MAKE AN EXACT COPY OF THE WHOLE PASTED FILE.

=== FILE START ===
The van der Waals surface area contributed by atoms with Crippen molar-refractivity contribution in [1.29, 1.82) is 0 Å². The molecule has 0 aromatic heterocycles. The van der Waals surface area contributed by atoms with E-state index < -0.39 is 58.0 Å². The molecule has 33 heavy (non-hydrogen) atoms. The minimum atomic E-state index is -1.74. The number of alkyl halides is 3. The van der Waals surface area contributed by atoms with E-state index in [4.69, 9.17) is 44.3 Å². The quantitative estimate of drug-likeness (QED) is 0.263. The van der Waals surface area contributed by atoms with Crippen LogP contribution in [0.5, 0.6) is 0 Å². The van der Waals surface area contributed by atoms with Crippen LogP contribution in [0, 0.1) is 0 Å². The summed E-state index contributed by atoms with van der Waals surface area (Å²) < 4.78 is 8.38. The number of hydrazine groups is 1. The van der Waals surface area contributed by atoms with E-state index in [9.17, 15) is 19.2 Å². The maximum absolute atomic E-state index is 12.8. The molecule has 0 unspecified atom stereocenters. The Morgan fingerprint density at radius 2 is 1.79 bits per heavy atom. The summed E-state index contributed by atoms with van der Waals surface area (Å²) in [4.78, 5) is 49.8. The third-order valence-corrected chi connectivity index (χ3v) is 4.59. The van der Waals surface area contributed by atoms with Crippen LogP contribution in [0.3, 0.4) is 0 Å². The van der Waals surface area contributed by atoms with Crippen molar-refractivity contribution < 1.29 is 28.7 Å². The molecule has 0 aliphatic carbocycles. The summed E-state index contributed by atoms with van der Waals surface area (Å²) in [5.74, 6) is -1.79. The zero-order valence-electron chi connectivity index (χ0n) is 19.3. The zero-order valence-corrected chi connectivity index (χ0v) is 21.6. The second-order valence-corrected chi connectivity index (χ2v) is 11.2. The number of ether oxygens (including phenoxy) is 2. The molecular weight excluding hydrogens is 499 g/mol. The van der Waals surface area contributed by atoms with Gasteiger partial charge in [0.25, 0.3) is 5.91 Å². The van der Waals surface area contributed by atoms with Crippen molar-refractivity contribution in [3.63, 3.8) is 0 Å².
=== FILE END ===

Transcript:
The van der Waals surface area contributed by atoms with Crippen molar-refractivity contribution in [1.29, 1.82) is 0 Å². The molecule has 0 aromatic heterocycles. The van der Waals surface area contributed by atoms with E-state index < -0.39 is 58.0 Å². The molecule has 33 heavy (non-hydrogen) atoms. The minimum atomic E-state index is -1.74. The number of alkyl halides is 3. The van der Waals surface area contributed by atoms with E-state index in [4.69, 9.17) is 44.3 Å². The quantitative estimate of drug-likeness (QED) is 0.263. The van der Waals surface area contributed by atoms with Crippen LogP contribution in [0.5, 0.6) is 0 Å². The van der Waals surface area contributed by atoms with Crippen LogP contribution in [0, 0.1) is 0 Å². The summed E-state index contributed by atoms with van der Waals surface area (Å²) < 4.78 is 8.38. The number of hydrazine groups is 1. The van der Waals surface area contributed by atoms with E-state index in [9.17, 15) is 19.2 Å². The maximum absolute atomic E-state index is 12.8. The molecule has 0 unspecified atom stereocenters. The Morgan fingerprint density at radius 2 is 1.79 bits per heavy atom. The summed E-state index contributed by atoms with van der Waals surface area (Å²) in [4.78, 5) is 49.8. The third-order valence-corrected chi connectivity index (χ3v) is 4.59. The van der Waals surface area contributed by atoms with Crippen LogP contribution in [0.3, 0.4) is 0 Å². The van der Waals surface area contributed by atoms with Crippen molar-refractivity contribution < 1.29 is 28.7 Å². The molecule has 0 aliphatic carbocycles. The summed E-state index contributed by atoms with van der Waals surface area (Å²) in [5.74, 6) is -1.79. The zero-order valence-electron chi connectivity index (χ0n) is 19.3. The zero-order valence-corrected chi connectivity index (χ0v) is 21.6. The second-order valence-corrected chi connectivity index (χ2v) is 11.2. The number of ether oxygens (including phenoxy) is 2. The molecular weight excluding hydrogens is 499 g/mol. The van der Waals surface area contributed by atoms with Gasteiger partial charge in [0.25, 0.3) is 5.91 Å². The van der Waals surface area contributed by atoms with Crippen molar-refractivity contribution in [3.63, 3.8) is 0 Å².